A woman approaching this time usually experiences attacks of anxiety and social withdrawal. The most common of all symptoms, is irritability or moodiness, depression and angry outbursts. Nausea, headache, gas in the abdomen, indigestion and sometimes even diarrhea are common symptoms and pains of menstrual period. If these pains get more severe than normal, they are taken to be a disorder called dysmenorrhea.
Almost 25-30% women face irregularities in their menstrual cycle when they are fertile. Missed cycle, brown, white or yellow discharge, more than one cycle in a month, etc. These conditions have to be taken seriously and a gynecologist should be immediately contacted. The condition may be improved by regular exercise and hormone therapy.
The bad news is that menstrual pain and discomfort does not spare any woman who is in the fertile age bracket, usually between 12 and 51. Class, culture, body type, even race make no difference. In pain, we are all the same.
Missed Menstrual Period
A missed menstrual period (amenorrhea) is one of the first early pregnancy symptoms that a woman looks for. This pregnancy symptom can be misleading though, as there may be a few different reasons why you missed a period or why it may be a couple dates late.
For the woman who has an irregular menstrual cycle, a missed period may mean nothing out of the ordinary. There are some women that naturally have menstrual cycles that do not follow a set pattern. One month the cycle may last 27 days and the next month it may be 41 days. Women with Polycystic Ovarian Syndrome (PCOS), which is caused by a hormonal imbalance, may never be able to use a missed period as an indicator of pregnancy since many times their periods are irregular and few and far between. For women with irregular periods or ones that have hormonal issues like PCOS, the absence of a period should not be factored in as one of the pregnancy symptoms.
There are a few other reasons why a woman may miss her menstrual period.
If the woman is breastfeeding it is not uncommon for her menstrual cycle to be unpredictable.
Large amounts of stress can also cause amenorrhea. Getting rid of emotional stress in your life can help bring on your menstrual period.
Malnourishment, being underweight, and exercising too much can all cause a missed menstrual period. These items put too much stress on the body, causing it to lose its balance.
Missing a menstrual period is also a symptom of thyroid disease. Many women may have thyroid disease and may never know or something in their life like a pregnancy can cause thyroid disease.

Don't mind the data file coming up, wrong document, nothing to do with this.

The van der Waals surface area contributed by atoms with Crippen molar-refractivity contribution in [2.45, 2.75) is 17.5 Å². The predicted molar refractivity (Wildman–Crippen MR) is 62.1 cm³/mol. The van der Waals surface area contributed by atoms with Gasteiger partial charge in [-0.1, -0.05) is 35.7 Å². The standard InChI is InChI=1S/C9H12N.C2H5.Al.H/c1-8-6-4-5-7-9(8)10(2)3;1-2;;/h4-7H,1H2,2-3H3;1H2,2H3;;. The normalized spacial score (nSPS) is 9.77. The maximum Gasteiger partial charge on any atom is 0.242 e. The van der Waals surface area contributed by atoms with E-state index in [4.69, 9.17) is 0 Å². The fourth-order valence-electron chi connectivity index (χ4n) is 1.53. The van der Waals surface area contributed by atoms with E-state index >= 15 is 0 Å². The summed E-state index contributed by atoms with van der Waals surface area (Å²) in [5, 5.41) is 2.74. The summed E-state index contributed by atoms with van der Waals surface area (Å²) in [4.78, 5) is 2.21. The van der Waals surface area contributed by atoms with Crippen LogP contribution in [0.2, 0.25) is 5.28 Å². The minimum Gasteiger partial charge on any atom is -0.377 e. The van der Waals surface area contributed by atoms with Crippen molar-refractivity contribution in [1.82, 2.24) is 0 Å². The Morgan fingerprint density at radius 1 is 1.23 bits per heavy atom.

Certain medications such as antidepressants, steroids, oral contraceptives, and chemotherapy drugs can cause amenorrhea.
If you have been sick for a long period of time or have a chronic illness, it may cause an absence of your menstrual period. Prolonged stress on the body may cause a delay in your menstrual cycle. Once you are better, it should return to normal.
Although all of the above factors could be a reason for the absence of your menstrual period, the number one reason is actually pregnancy. When a woman gets her menstrual period it is due to the shedding of the lining of the uterus which is prepared for a fertilized egg to implant in. When the woman ovulates and the egg does not get fertilized it sends a message to the uterus to shed the lining. This is why a missed menstrual period is a pretty good indication of pregnancy and is a pretty reliable among the pregnancy symptoms. If a woman has regular or semi-regular periods every month, the absence of a period one month can almost always be related to pregnancy that is considering the factors above have also been considered.
If you have missed your menstrual period, you may want to take a pregnancy test. If you the test comes out positive, call your doctor for your first prenatal visit. If the test comes out negative, and you still think you may be pregnant, wait another 3-5 days and take anther test. If it still comes out negative, wait awhile longer for your period to finally show and take into consideration the reasons stated above from amenorrhea. If your period still does not show after 2-3 months, you will want to call your doctor so he can run some test on you.